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Q&A - Robert Sakula Ash Sakula Architects

Where and when were you born?

London, 1953.

What is your favourite building and why?

Houses, for their intricacy and intimacy: among the best of the best are the Gayer-Anderson House in Cairo; the house and garden of the Master of the Nets in Suzhou; and Eileen Gray's E1027 in Roquebrune.

What is your favourite restaurant/meal?

Taamiya and turnip pickles wrapped in baladi bread from a Cairo street stall.

What vehicle(s) do you own?

A very scruffy, and hence fairly thief-proof, bicycle.

What is your favourite film?

Lawrence of Arabia.

What is your favourite book?

Right now it is The Worst Journey in the World by Apsley Cherry-Garrard.

What is your favourite 'design classic'?

My brass Turkish tea tray, which you can swing in a complete vertical circle without spilling a drop.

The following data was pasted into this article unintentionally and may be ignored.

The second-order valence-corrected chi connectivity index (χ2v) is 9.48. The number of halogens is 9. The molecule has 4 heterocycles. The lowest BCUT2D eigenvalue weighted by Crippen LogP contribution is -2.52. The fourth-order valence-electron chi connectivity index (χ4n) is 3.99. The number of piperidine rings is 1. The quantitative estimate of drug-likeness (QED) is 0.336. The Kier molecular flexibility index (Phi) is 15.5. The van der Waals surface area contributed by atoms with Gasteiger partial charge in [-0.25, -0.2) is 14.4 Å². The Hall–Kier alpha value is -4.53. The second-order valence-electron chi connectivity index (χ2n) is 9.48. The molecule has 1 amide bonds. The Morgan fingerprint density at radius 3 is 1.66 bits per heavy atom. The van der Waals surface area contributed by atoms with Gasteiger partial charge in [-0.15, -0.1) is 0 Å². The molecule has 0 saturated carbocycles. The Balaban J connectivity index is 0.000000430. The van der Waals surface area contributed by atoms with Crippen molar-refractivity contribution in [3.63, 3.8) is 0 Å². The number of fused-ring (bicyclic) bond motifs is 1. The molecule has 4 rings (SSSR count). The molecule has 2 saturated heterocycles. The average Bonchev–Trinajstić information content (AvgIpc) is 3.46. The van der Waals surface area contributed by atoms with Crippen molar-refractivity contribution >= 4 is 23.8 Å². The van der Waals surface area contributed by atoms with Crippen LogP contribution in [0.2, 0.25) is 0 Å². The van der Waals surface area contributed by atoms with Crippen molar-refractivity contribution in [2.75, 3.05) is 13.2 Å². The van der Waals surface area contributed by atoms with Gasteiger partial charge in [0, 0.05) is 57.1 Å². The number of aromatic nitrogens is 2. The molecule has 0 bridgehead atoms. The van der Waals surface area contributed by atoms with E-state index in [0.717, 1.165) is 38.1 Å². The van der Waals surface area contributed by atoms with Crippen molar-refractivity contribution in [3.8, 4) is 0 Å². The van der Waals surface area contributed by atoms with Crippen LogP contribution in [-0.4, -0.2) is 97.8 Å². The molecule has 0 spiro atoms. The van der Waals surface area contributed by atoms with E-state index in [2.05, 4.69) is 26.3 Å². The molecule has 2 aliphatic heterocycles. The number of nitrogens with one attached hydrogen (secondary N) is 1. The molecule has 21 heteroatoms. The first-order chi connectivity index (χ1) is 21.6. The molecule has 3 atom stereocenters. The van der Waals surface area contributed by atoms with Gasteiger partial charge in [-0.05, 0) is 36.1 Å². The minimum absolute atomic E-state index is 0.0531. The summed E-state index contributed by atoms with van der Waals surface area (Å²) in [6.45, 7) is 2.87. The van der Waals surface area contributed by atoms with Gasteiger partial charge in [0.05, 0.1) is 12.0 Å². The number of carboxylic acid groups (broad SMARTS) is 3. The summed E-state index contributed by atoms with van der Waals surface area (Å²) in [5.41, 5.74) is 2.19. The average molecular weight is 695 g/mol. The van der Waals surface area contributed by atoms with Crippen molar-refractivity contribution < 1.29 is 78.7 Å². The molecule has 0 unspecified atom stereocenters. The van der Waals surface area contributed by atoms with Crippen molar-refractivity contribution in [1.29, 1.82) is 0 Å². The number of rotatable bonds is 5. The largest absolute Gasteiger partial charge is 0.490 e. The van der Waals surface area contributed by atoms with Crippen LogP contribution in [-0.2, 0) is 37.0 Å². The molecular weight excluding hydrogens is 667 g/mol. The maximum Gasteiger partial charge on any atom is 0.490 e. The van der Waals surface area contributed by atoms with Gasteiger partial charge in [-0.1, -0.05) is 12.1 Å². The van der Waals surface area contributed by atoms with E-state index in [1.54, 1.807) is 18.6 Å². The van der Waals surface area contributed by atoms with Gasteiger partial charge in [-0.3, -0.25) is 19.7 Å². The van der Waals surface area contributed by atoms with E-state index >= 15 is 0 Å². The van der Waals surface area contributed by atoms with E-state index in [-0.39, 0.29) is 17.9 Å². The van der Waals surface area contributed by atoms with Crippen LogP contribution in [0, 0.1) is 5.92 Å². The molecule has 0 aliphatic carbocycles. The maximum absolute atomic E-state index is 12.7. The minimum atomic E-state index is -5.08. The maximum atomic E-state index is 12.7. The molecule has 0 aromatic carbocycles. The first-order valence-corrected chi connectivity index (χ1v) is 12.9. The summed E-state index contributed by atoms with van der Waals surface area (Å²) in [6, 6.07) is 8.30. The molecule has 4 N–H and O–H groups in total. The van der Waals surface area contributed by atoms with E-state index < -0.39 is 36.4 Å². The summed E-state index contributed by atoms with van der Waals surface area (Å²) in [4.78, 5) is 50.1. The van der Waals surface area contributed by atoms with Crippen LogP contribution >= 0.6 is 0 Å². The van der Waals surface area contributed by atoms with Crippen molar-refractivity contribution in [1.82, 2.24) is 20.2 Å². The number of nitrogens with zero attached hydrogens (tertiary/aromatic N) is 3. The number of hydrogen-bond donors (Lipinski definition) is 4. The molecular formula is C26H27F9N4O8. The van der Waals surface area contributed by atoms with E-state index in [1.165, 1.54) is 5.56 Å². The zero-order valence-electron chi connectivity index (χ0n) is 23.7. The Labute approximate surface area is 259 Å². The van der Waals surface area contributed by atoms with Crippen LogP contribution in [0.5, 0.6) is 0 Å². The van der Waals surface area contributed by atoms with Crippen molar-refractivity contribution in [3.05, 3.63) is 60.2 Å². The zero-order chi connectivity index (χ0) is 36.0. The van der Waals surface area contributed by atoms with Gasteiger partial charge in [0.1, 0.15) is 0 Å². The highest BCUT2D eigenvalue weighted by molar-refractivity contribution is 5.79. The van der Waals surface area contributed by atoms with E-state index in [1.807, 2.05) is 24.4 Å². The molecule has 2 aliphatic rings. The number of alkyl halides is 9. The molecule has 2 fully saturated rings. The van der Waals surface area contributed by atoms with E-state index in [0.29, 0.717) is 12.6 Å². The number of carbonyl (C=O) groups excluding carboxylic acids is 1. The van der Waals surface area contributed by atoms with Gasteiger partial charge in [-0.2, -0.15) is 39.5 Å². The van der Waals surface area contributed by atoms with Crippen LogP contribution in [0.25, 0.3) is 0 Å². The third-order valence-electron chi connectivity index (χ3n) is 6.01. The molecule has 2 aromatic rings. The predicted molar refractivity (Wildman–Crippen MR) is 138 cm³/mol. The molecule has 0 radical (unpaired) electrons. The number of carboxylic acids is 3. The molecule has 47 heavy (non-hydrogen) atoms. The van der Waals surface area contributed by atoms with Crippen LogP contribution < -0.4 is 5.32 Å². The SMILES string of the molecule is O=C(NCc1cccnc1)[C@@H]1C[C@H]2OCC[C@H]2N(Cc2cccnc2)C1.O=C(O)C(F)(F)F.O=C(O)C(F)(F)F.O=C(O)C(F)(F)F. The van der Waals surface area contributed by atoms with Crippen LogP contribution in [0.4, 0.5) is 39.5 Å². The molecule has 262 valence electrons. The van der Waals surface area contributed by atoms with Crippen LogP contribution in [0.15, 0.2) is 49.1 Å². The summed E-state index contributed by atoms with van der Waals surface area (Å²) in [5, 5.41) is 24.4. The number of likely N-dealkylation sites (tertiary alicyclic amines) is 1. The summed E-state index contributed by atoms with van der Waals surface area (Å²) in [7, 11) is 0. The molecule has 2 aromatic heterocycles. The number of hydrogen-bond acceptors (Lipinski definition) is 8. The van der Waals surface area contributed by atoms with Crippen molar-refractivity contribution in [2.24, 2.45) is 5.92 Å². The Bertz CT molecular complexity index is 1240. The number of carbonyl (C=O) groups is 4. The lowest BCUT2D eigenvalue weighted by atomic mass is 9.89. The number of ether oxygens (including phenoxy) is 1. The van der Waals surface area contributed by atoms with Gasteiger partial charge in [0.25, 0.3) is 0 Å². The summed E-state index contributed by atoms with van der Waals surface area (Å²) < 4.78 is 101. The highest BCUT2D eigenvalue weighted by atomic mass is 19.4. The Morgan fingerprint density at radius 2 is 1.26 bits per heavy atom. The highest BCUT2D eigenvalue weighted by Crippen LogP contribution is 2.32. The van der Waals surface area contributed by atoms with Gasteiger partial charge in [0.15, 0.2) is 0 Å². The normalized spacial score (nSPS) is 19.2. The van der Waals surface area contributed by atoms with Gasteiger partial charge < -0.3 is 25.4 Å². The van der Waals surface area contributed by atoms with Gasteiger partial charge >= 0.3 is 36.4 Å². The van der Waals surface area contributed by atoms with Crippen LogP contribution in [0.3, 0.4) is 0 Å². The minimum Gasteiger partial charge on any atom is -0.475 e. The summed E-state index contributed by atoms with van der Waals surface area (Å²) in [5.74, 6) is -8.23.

What is the worst building you've ever seen and why?

For sheer ugly cynicism, the Holiday Inn on Farringdon Road, near King's Cross, London.

Who or what is your biggest architectural influence and why?

Ongoing discussions and travel with my partner, Cany Ash.

Who is the most talented architect you've worked with?

It's a dead heat between Clough Williams-Ellis, David Lea and Cany Ash.

If you hadn't been an architect, what would you have been?

An explorer.

What would your advice be to architectural students?

Carry a sketchbook all the time, and travel and draw everything, not just architecture.

What would your motto be?

'Architecture isn't a matter of life and death, it's much more important than that.'

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